One of the conditions we treat on an ongoing basis at the National Headache Institute is the chronic daily headache or CDH. This is a term used to describe any headache that recurs almost daily. These can include chronic tension headaches, transformed migraines, and chronic migraines.

CDH is most often applied to headaches, not related to illness, occurring at least 15 times a month. Chronic tension-type headaches are daily or near-daily headaches occurring in patients who have experienced episodic tension headaches in the past.

Chronic tension-type headaches tend to be bilateral or diffuse, often involving both sides of the head, or the back of the head and neck. They cause mild to moderate pain, including pain that feels pressing, but not pulsating. Some people may feel tenderness in the skull.

The experts at National Headache Institute have found that transformed migraine and chronic migraine sufferers are almost exclusively women. Most began experiencing migraines in young adulthood and usually have a family history of depression, panic disorders, or alcohol abuse. Eighty percent of transformed migraine patients suffer from depression, and the same percentage of chronic migraine patients overuse medication. The most common experience is of migraines that are more frequent over time, developing into a daily, or near-daily pattern.

Transformed and chronic migraines are similar to tension headaches. They are not usually associated with neurological or gastrointestinal conditions. Transformed migraines can develop from overuse of medication but can also occur without it.

Treatment of chronic daily headache must take into account the treatment of any associated psychiatric disorder if present.

Preventative treatments may be needed including calcium channel blockers, anticonvulsants, beta-blockers, and antidepressants, sometimes in combination. Non-pharmacologic therapy can include behavioral psychotherapy and lifestyle changes.


We often hear from our patients that due to their nature, chronic daily headaches can be among the most disruptive and severe of all headache disorders. Their very nature make chronic headaches a potentially debilitating condition and tend to be among the most difficult headache disorders to treat.


Chronic headaches are not a symptom of another medical condition and can vary greatly in duration, usually around four hours. Those lasting longer are categorized into four types; chronic migraines, new daily persistent headaches, chronic tension-type headaches and hemicrania continua.


Chronic migraines develop from episodic migraines not accompanied by an aura and with moderate or severe episodes of throbbing pain on one part of the head. Chronic migraines are worsened by physical exertion and may cause increased sensitivity to sound and light.


Chronic tension-type headaches can evolve from episodic tension headaches that are described as mild to moderate pressure-like pain. These headaches affect both sides of the head instead of a specific region. Chronic tension-type headaches have associated symptoms like heightened sound and light sensitivity and nausea.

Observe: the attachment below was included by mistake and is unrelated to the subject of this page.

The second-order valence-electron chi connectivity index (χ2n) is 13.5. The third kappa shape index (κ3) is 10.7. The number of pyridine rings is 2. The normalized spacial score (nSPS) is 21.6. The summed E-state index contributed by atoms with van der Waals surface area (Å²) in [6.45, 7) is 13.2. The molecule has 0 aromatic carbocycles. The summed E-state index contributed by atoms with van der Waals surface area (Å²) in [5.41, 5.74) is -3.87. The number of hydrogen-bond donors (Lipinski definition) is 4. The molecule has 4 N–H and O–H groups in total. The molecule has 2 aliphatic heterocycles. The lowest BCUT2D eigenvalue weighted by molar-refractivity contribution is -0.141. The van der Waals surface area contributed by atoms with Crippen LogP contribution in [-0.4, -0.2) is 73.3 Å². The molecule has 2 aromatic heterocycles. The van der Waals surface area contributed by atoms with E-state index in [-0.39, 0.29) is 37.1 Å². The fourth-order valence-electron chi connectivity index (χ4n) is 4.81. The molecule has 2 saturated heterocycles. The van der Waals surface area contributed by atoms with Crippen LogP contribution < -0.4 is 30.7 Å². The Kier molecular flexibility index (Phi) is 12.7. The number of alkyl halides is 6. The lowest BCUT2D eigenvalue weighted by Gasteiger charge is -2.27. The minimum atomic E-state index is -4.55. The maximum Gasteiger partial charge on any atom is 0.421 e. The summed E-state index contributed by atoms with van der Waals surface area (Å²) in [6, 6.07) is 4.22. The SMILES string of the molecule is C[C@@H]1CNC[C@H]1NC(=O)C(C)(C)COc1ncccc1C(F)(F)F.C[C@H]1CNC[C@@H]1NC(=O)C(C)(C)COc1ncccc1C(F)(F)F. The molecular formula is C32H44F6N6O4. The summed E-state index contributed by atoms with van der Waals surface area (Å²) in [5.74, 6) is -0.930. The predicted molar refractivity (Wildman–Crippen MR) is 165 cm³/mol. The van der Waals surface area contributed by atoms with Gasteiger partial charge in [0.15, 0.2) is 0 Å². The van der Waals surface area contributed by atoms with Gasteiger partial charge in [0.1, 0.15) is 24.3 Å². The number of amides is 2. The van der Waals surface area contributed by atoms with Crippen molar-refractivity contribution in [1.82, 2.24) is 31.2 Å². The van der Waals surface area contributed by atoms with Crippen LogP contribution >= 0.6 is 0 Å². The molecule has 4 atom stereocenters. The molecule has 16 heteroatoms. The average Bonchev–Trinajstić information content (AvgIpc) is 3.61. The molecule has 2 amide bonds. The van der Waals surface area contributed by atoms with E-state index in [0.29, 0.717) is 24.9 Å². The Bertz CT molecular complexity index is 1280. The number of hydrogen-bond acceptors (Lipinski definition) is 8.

New daily persistent headaches are very similar in description to chronic tension-type headaches. The principal difference is that they increase in frequency very quickly after the first onset.


Hemicrania continua is characterized by constant, moderate pain on the side of the head sometimes with intermittent moments of severe pain. They can last several days with no periods of relief. In some patients, they bring on symptoms associated with migraines as well and runny nose. Another common development is eye redness, decreased pupils, and a drooping eyelid, all on the side of the head affected by the pain.

Drug Overuse Can Increase Headache Pain Recurrence

Overuse of opiates, analgesics, and ergot-amines can go hand in hand with a chronic daily headache. Medication overuse can lead to what are called rebound headaches, which can lead to medication dependency. The most common history is of an episodic migraine converted to a transformed migraine through overuse of medication.

Treatment of these types of headaches begins with discontinuing the use of the offending drug and preparing for possible withdrawal symptoms. If the dependency is advanced, withdrawal is done gradually over a period of weeks.

When To Worry About a Headache & Consult a Doctor

People who suffer two or more headaches a week and who take pain relievers for headaches most days should see a doctor. This also applies to those who see their headache patterns change or worsen, or if the headaches are disabling.

Prompt medical care should be sought if the headache is sudden and severe, is accompanied by fever, stiff neck, numbness, a seizure or double vision, follows a head injury, or gets worse despite rest and pain medication.

Want Relief from Chronic Daily Headaches? Contact National Headache Institute Today!

If you are suffering from Chronic Daily Headaches, National Headache Institute can help. Contact us for an initial consultation at any of our 3 locations today!

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